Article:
I'm surprised nobody else has brought this up, but maybe Paul Broun's "Evolution = Hell!" eruption hogged the "Southern Republican Says Crazy Things" spotlight for the weekend. Maybe it's because Broun holds federal office, maybe it's because he has a history of saying crazy things, but let's not forget what happened in Arkansas this weekend, because it is potentially more damaging to the GOP than Broun's rants.
If you're wondering what I'm talking about, this weekend two Republicans in state elections got into some trouble over their literary efforts. On one hand, you had state Rep. Jon Hubbard, who, in his self-published book Letters to the Editor: Confessions of a Frustrated Conservative, made the claim that slavery was a "blessing in disguise" for African Americans (along with saying black kids are lazy and lack discipline for good measure). Not to be outdone, Charlie Fuqua, who hopes to join Hubbard in the state House (where he'd previous served a term from 1996-98), declared in his book God's Law that "I see no solution to the Muslim problem short of expelling all followers of the religion from the United States."
I don't know, perhaps these guys should have stuck to novels.
Needless to say, this is not going over well in the state GOP:
On Saturday, state GOP Chairman Doyle Webb called the books "highly offensive." And U.S. Rep. Rick Crawford, a Republican who represents northeast Arkansas, called the writings "divisive and racially inflammatory."And:
U.S. Rep. Tim Griffin, R-Ark., kicked off the GOP's response Saturday by issuing a release, saying the "statements of Hubbard and Fuqua are ridiculous, outrageous and have no place in the civil discourse of either party."Just a little note: Tim Griffin is the former Karl Rove protege who was a player in the Attorneygate scandal (the U.S. Attorney fired in Arkansas was shitcanned in order to make way for Griffin). So if a dirtbag like him is badmouthing you, you really did mess up.
"Had I known of these statements, I would not have contributed to their campaigns. I am requesting that they give my contributions to charity,' said Griffith, who donated $100 to each candidate.
Even Hubbard's colleagues and the ones Fuqua wishes to rejoin are running away from them:
The Arkansas Republican House Caucus followed, saying the views of Hubbard and Fuqua "are in no way reflective of, or endorsed by, the Republican caucus. The constituencies they are seeking to represent will ultimately judge these statements at the ballow box."Why is the state GOP so eager to put distance between them and Hubbard and Fuqua, you may ask? Because it could wreck their hopes for November:
The November elections could be a crucial turning point in Arkansas politics. Democrats hold narrow majorities in both chambers, but the GOP has been working hard to swing the Legislature its way for the first time since the end of the Civil War, buoyed by picking up three congressional seats in 2010. Their efforts have also been backed by an influx of money from national conservative groups.Needless to say, a mess like this could very well throw a wrench into those plans. Which explains the paranoia already coming from the state GOP:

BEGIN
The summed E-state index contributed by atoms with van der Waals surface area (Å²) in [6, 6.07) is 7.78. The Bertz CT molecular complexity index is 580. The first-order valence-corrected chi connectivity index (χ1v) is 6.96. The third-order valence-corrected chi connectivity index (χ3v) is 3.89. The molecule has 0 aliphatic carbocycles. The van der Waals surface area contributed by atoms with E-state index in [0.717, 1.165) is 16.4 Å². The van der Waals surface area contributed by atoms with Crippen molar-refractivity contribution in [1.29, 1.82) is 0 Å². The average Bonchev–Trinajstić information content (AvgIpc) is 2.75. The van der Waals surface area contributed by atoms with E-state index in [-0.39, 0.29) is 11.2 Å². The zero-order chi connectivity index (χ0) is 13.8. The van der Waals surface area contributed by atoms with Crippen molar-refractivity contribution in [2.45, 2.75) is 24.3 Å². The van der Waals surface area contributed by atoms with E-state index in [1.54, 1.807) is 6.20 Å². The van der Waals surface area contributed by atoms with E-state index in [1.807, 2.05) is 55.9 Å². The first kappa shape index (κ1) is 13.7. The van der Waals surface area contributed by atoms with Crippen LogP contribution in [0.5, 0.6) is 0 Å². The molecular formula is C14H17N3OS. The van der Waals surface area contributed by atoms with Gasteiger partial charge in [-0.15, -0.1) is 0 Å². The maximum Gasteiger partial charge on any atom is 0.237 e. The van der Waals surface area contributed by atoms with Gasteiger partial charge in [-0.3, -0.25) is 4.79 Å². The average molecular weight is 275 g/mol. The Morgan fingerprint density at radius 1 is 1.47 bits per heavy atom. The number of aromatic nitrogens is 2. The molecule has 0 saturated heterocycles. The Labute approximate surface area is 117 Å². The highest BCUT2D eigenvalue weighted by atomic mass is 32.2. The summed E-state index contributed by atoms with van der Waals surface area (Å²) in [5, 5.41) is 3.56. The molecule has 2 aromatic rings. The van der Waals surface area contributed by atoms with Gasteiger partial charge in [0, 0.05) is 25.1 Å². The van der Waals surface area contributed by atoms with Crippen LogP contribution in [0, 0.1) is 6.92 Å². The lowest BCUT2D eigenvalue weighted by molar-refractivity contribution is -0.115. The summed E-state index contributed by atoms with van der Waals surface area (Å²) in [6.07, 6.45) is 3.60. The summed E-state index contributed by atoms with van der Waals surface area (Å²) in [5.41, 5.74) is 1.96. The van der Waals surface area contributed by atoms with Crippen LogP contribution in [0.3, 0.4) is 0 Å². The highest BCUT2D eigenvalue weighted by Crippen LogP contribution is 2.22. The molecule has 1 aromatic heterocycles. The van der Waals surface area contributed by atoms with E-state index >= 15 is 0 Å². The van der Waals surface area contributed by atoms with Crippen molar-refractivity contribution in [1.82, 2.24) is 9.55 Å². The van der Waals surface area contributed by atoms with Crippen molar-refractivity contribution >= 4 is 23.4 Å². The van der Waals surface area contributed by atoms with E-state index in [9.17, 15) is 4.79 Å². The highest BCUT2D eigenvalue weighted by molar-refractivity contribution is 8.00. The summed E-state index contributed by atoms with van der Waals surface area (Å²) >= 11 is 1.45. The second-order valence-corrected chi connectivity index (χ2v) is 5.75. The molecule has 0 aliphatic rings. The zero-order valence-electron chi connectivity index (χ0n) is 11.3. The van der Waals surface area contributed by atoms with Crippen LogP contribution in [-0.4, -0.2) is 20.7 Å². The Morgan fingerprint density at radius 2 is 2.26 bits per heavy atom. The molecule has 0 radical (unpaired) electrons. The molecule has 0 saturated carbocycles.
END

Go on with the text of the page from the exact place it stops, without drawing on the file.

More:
Webb, though, accused state Democrats of using the issue as a distraction.However, despite the condemnations from their peers, Hubbard and Fuqua are not backing down. Fuqua had this to say:
Democrats themselves have been largely silent, aside from the state party's tweet and FAcebook post calling attention to the writings. A Democratic spokesman didn't immediately return a call for comment Saturday.
"I think my views are fairly well-accepted by most people."And Hubbard had this to say in his defense:
Obama-Pelosi-Beebe Democrats, led by left-wing bloggers, have attacked me over a book I wrote in 2008. They attacked me because I'm a conservative and they've taken small portions of my book out of context and distorted what was said to make it appear that I am racist, which is totally and completely false. These liberals offer no positive plans for dealing with the issues which are of major concern to the people of our state and all they can do is to launch these negative attacks on those of us who do have legitimate and workable solutions to these problems. The one thing that scares the life out of them is losing their political stronghold they have had on our state for the last 138 years and this is what keeps them awake at night. They will do anything to steer the conversation away from the real issues and that is why they will try to make me and other conservatives spend our time defending ourselves against their false accusations, instead of addressing these real issues the people of this state desperately want answers or solutions for.
"Obama-Pelosi-Beebe Democrats?" That's one I haven't heard before.
To be a little fair to Hubbard, he's hardly the first member of the Arkansas State House GOP to wax nostalgic about slavery. There's also Rep. Loy Mauch, who has stated that Jesus condoned slavery, that the Confederate flag is a symbol of Jesus and once demanded Hot Springs remove a statue of Lincoln (who he's compared to Hitler and Marx) from its convention center. And yet no one in the party has attacked him.
For shame, Arkansas GOP! You can't treat your bigots differently! That's prejudice!
Anyway, this should be an interesting story to follow. And if it ends up costing the GOP in Arkansas next month, all the better.